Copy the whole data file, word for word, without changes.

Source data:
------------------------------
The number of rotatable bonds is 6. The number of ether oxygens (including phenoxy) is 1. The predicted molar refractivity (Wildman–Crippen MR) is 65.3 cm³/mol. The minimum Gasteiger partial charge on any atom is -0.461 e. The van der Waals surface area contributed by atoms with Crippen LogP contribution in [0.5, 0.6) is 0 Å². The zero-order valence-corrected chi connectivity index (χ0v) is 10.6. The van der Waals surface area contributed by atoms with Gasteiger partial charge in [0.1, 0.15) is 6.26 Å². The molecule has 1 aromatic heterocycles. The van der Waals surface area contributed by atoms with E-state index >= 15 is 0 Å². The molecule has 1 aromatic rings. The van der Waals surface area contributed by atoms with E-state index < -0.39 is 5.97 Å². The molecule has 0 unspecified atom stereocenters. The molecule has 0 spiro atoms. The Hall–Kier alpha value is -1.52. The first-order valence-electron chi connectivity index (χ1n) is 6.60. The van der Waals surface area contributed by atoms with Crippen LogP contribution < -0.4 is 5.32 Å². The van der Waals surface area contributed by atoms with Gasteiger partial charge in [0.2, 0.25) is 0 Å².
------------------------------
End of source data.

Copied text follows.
The number of rotatable bonds is 6. The number of ether oxygens (including phenoxy) is 1. The predicted molar refractivity (Wildman–Crippen MR) is 65.3 cm³/mol. The minimum Gasteiger partial charge on any atom is -0.461 e. The van der Waals surface area contributed by atoms with Crippen LogP contribution in [0.5, 0.6) is 0 Å². The zero-order valence-corrected chi connectivity index (χ0v) is 10.6. The van der Waals surface area contributed by atoms with Gasteiger partial charge in [0.1, 0.15) is 6.26 Å². The molecule has 1 aromatic heterocycles. The van der Waals surface area contributed by atoms with E-state index >= 15 is 0 Å². The molecule has 1 aromatic rings. The van der Waals surface area contributed by atoms with E-state index < -0.39 is 5.97 Å². The molecule has 0 unspecified atom stereocenters. The molecule has 0 spiro atoms. The Hall–Kier alpha value is -1.52. The first-order valence-electron chi connectivity index (χ1n) is 6.60. The van der Waals surface area contributed by atoms with Crippen LogP contribution < -0.4 is 5.32 Å². The van der Waals surface area contributed by atoms with Gasteiger partial charge in [0.2, 0.25) is 0 Å².